Spreadsheets, on the other hand, might appear a little antiquated these days. Sure, Excel may assist you in swiftly crunching numbers to find a solution, but it struggles to manage the kind of datasets seen in today’s marketplaces. Excel’s capabilities can be extended using the VBA programming language, although this may not be adequate. If you’re dealing with daily price data, Excel is OK, but if you’re working with tick data, those rows can fast fill up. If hitting F9 results in a 5-minute delay, perhaps it’s time to try something else?
So, what are the options for traders who find Excel to be too restrictive?
Learning Python from platforms like Top1Course is one solution. Python packages like Dask allow you to work with extremely large datasets. This is particularly important because traders may want to analyze large datasets in order to gain market insights and improve their returns. Showing the optimal execution, for example, necessitates the use of tick data. Python may also assist you in dealing with more odd data types that a trader would wish to investigate, such as text. At the same time, despite its strength, the learning curve for Python isn’t as high as it is for languages like C++. Python isn’t only for complex computations.
Trading is enjoyable, but it does include tedious work, just like any other profession. You could, for example, wish to send out ordinary e-mails with spreadsheet attachments. This is exactly what Python’s smtplib package accomplishes, saving traders time, copying, and pasting. Or maybe you’d like to take a value from a website on a regular basis to assist you to figure out a price? BeautifulSoup, a Python library, can help with this.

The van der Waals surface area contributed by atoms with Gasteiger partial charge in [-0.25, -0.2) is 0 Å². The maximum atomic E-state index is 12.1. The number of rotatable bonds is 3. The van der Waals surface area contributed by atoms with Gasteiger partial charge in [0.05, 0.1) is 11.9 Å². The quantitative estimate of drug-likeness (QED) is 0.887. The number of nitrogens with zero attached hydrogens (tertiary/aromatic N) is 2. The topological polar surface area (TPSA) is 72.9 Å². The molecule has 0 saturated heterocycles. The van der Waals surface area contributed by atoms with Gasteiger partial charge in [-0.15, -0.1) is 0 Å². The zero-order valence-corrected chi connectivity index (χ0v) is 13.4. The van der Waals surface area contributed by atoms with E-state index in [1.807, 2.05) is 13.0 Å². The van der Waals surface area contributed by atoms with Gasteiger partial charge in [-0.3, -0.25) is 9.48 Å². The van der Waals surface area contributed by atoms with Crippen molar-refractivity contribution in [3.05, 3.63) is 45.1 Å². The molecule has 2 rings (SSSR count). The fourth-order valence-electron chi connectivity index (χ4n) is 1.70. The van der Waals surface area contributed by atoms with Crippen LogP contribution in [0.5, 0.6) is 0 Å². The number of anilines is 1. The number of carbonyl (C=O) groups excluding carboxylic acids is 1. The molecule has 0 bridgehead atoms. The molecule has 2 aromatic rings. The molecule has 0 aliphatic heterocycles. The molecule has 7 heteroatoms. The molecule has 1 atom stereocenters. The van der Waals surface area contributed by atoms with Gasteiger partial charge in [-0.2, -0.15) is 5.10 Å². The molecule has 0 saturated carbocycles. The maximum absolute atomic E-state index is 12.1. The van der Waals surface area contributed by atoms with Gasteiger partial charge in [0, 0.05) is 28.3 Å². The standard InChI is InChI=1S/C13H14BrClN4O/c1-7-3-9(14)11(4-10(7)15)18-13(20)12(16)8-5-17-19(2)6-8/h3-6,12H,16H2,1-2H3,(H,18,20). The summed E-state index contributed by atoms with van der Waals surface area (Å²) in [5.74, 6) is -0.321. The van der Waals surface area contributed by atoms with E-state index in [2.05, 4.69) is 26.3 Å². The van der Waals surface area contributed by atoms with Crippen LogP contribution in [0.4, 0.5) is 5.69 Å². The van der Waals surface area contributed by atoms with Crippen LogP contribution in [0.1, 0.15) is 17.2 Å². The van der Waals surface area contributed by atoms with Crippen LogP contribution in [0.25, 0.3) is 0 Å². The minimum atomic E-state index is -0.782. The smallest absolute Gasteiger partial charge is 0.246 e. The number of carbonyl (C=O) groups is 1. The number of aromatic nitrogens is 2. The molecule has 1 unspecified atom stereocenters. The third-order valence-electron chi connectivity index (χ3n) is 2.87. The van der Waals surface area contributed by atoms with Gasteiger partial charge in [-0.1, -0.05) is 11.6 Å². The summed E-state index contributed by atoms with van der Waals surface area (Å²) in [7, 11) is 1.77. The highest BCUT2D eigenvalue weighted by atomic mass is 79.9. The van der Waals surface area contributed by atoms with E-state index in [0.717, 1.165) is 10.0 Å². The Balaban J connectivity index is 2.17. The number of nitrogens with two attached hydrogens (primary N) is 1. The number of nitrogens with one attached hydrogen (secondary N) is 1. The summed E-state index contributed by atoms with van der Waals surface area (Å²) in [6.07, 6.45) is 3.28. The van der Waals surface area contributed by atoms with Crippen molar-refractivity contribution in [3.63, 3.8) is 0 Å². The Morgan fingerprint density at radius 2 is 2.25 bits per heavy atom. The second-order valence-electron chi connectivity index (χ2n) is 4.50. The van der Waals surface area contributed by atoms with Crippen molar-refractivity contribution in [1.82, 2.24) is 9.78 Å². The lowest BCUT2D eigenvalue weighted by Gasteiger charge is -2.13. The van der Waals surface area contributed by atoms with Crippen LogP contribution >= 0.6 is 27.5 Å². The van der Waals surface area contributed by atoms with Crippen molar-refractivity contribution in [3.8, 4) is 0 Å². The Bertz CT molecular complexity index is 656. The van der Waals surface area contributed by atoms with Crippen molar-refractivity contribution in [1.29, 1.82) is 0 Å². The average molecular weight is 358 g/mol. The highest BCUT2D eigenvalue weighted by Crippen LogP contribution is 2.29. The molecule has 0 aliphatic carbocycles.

Excel’s ability to swiftly visualize data is one of its most crucial capabilities (after all, no one likes looking at massive tables of numbers). Python can perform all of the visualizations that Excel can, and much more. You can construct dynamic and even animated charts with Python tools like Plotly, which you can quickly zoom in and share with your colleagues. Python is a useful talent to have outside of trading since it is a fairly transferrable talent that is utilized in a variety of sectors. Python provides the door to a variety of prospective vocations, including data science in finance and other areas. It’s amazing how many corporate sectors are now using data science.
You could get the impression from reading this that I don’t use Excel at all. Many people will admit that they still use Excel a lot since it’s simple and straightforward for some tasks, despite the fact that it wasn’t designed for the data science age. The nicest part is that if you want to utilize Python after learning from platforms like Top1Course, you don’t have to abandon Excel. You can conduct your number crunching in Python yet manage all the charts and inputs in Excel with a tool like xlwings, keeping your spreadsheets tidy and simple to manage. Excel functions that call Python can be written. Python code can even be attached to Excel buttons!